In case you didn’t know, gluts aren’t a medium specific condition of poetry. In fact, the art would has been dealing with this problem for a long time, a lot longer than the creative writing boom—especially in centralized areas like NYC. This recent article on Hyperallergic (Silliman linked, so I know you all read it) makes this clear. Again, the article is HERE. It starts with a quick bit on corporate profits, the sequester, etc. before moving into the topic of its glut talk: the centennial armory show. I won’t rehearse the whole thing, but what’s nice here is that the article acknowledges the economics of the glut at the forefront. By starting with money, the ridiculous ways it works in this and almost every other country, we’re reminded that the glut is a bizarre product our market economy: art market, poetics job market, and wal-mar(t)ket.
Coming from the poetry world, what seems amazing here is that rather than bemoaning the glut, justifying reasons to stay at home rather than go out and try to navigate it, the article skips right to the navigation. It provides tips for glut navigation. This tells me that the art glut is so old that the art world is used to it. These ppl just deal with it. They recognize that art is important to them, meaning that if there is a glut in the art world, that’s just something they’ll have to deal with. The article does that immediately after its glut intro.
But there are still a couple of oases from the art glut and its attendant chaos and commodification, where you can get a handle on what it means to put yourself in the presence of art and let it work on you the way it should.
Now this sounds promising. We know its true of poetry too. Despite our all consuming glut, poetry is still important to us. We know that since we care about poetry so much, and that since this is a love/vocation we share with a number of our contemporaries, there must be some good work currently being produced. But how does one deal? How do we navigate the glut? Howe do we find our promised good verse? How do we not stop reading entirely when most of our google searches for poetry journals turn up nothing but schlop? When even most of what’s published in the poetry journals we like seems to be schlop, or at least not to our liking?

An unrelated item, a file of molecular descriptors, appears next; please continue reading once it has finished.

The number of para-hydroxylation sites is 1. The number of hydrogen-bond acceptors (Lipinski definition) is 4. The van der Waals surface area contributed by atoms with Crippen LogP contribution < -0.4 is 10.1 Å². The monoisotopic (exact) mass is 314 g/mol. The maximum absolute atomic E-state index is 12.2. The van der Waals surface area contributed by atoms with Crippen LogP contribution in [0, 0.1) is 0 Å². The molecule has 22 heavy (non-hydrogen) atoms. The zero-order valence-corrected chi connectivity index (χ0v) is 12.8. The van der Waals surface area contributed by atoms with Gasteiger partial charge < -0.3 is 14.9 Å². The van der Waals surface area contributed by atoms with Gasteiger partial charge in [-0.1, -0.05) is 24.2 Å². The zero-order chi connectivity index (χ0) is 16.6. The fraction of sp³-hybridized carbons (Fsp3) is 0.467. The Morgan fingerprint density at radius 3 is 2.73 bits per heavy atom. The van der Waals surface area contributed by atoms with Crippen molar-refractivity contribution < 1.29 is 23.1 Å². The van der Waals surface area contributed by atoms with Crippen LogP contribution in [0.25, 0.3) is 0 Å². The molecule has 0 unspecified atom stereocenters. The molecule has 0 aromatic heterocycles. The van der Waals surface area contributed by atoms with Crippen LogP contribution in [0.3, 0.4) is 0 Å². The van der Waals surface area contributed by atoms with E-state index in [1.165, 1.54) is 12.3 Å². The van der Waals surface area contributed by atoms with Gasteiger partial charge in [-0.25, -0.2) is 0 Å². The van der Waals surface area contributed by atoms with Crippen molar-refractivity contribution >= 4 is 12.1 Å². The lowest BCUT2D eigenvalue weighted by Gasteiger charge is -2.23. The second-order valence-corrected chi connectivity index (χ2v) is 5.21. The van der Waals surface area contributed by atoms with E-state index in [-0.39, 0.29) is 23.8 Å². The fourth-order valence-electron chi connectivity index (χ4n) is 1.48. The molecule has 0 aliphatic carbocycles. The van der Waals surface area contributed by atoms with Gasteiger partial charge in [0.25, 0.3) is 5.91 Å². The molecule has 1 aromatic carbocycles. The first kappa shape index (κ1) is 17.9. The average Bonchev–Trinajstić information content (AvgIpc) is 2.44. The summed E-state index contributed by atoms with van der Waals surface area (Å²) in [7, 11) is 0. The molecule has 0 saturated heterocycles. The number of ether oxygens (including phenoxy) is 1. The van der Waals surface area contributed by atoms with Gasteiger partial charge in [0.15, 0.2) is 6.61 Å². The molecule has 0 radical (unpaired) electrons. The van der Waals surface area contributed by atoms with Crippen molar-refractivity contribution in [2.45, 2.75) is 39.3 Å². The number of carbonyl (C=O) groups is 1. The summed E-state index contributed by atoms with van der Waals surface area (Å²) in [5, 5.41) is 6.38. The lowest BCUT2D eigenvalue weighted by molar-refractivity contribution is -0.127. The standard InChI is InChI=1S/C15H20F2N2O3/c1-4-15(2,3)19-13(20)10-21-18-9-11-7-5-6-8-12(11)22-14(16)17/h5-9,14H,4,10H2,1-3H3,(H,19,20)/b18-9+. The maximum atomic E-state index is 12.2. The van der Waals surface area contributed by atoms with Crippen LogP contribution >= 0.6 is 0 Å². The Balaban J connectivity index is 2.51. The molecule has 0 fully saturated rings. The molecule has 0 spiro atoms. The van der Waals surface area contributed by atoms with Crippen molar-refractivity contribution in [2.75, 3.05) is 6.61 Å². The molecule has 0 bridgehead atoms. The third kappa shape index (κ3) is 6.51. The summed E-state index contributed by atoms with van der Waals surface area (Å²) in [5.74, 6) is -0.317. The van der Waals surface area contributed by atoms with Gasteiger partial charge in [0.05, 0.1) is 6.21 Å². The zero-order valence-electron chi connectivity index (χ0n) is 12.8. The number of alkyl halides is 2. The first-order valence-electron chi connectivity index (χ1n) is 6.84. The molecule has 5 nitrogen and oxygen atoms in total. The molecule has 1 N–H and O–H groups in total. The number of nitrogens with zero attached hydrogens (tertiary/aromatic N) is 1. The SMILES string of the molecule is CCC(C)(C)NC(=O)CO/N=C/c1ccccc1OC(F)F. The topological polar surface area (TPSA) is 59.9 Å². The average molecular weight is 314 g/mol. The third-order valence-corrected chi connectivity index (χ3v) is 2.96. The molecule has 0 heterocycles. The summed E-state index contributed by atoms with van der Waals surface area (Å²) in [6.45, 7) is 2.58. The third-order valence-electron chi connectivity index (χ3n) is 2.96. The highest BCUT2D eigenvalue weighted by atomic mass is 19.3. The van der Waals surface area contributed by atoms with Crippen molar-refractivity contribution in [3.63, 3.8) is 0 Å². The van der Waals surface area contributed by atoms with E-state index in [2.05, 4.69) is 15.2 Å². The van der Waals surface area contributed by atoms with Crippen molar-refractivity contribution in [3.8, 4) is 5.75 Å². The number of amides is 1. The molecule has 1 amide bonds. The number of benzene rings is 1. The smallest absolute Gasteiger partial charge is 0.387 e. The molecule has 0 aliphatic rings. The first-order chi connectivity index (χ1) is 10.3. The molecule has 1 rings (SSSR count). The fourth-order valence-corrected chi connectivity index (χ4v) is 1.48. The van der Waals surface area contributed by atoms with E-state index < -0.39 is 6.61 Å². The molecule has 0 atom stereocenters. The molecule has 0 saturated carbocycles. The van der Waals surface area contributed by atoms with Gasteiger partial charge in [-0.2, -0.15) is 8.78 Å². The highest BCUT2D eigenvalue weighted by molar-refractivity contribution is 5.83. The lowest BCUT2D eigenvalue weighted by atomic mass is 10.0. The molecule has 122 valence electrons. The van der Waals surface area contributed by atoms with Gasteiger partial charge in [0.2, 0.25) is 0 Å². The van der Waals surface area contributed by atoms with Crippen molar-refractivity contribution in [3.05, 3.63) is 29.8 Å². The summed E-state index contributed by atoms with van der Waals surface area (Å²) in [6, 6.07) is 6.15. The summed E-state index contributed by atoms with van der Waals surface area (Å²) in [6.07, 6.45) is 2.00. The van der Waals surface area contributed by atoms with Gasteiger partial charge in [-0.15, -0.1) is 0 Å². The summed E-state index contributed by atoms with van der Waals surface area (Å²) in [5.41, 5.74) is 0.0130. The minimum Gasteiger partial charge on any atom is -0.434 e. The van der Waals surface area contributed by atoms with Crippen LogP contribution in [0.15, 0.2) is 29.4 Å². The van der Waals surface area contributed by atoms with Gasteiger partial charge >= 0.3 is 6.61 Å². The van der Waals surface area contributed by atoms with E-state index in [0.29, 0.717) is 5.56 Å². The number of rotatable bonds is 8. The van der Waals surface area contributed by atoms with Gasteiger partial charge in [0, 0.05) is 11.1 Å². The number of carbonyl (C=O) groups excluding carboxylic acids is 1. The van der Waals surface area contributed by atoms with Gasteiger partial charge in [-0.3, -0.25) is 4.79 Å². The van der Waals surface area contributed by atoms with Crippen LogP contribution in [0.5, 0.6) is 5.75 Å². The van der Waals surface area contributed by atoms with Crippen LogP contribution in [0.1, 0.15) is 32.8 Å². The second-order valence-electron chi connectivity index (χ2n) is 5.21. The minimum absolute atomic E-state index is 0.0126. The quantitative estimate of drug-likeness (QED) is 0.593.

Again, with a lesson from the art world, we take the wild step of listening to recommendations—recommendations based on the work itself, not the poet him/herself. We learn from hyperallergic that one handles the art glut by looking at art, thinking about it, and sharing the art that genuinely moves and interests us. To this end, the article spends seven paragraphs doing an introductory reading of a single painting, and this is a perfect move. It reminds readers of the profound depth of engagement that they can still have within the art glut without getting caught up in the problems surrounding it. Yet a number of other pieces are also mentioned, and each one receives a brief but careful description. Genuinely interested in all this art, the article genuinely tries to help readers understand what to expect if they choose to see these particular pieces.
The real question here is what does this have to do the with poetry glut and why am I praising this very simple effort so much? The answer is that it has everything to do with the poetry glut because the economies are analogous—if far from equal. Both gluts resulted from relatively good natured cronyism within creative fields. You publish my book I’ll publish yours. You organize and promote my show, I yours. The situation both is and is not more complicated than that. But more importantly, what is important is how the article doesn’t care about that fact. The article cares about art, so it writes about it, amongst the glut. This is why I really like Drew Swenhaugen’s already mentioned short list of AWP picks over at Tin House. Drew likes poems. And he likes these poets. And he likes their books, so he recommended them and wrote a short bit on the ones he could. Had I been able to go to AWP, that list would’ve been a good place to start. It would’ve provided decent bearings.
This all reminds me of a conversation I had with a poet/teacher of mine recently. She suggested that the problem with poetry may not have been so much one of quantity but rather organization. That if we found better ways of organizing our poetry—and poetry journals I imagine, especially if web journals are included—the ridiculous amount of poetry being written at the moment could possibly be seen as a good thing by most all of us. I think she’s right, and I think the simple move back to recommendations based personal judgements of taste, complete with description, is a good place to begin.
I would think that this move was stupid to even say if most mentions of the glut—at least those I’ve read—didn’t fail to consider a single poem/book in any detail. I think this attention to poems again—rather than the capital “P” poetry of Poetry Magazine—lies behind Matvei Yankelevich’s response to Marjorie Perloff’s original glut essay. Not so much in the “grey areas” but the shift to community brought about by small presses. I’ll stop here because I loved Perloff’s original glut piece so much; I thought it diagnosed our climate so accurately. I’m now feeling like something of a poetic environmentalist. I have to come of age in this climate, and if polluted (glutted), I want its pollution to be manageable.
All that said, this doesn’t fix the creative writing/poetry economy. I doesn’t come close. Yet I don’t know if anything will. Besides, poems are much more important, and this helps us get the conversation back to them.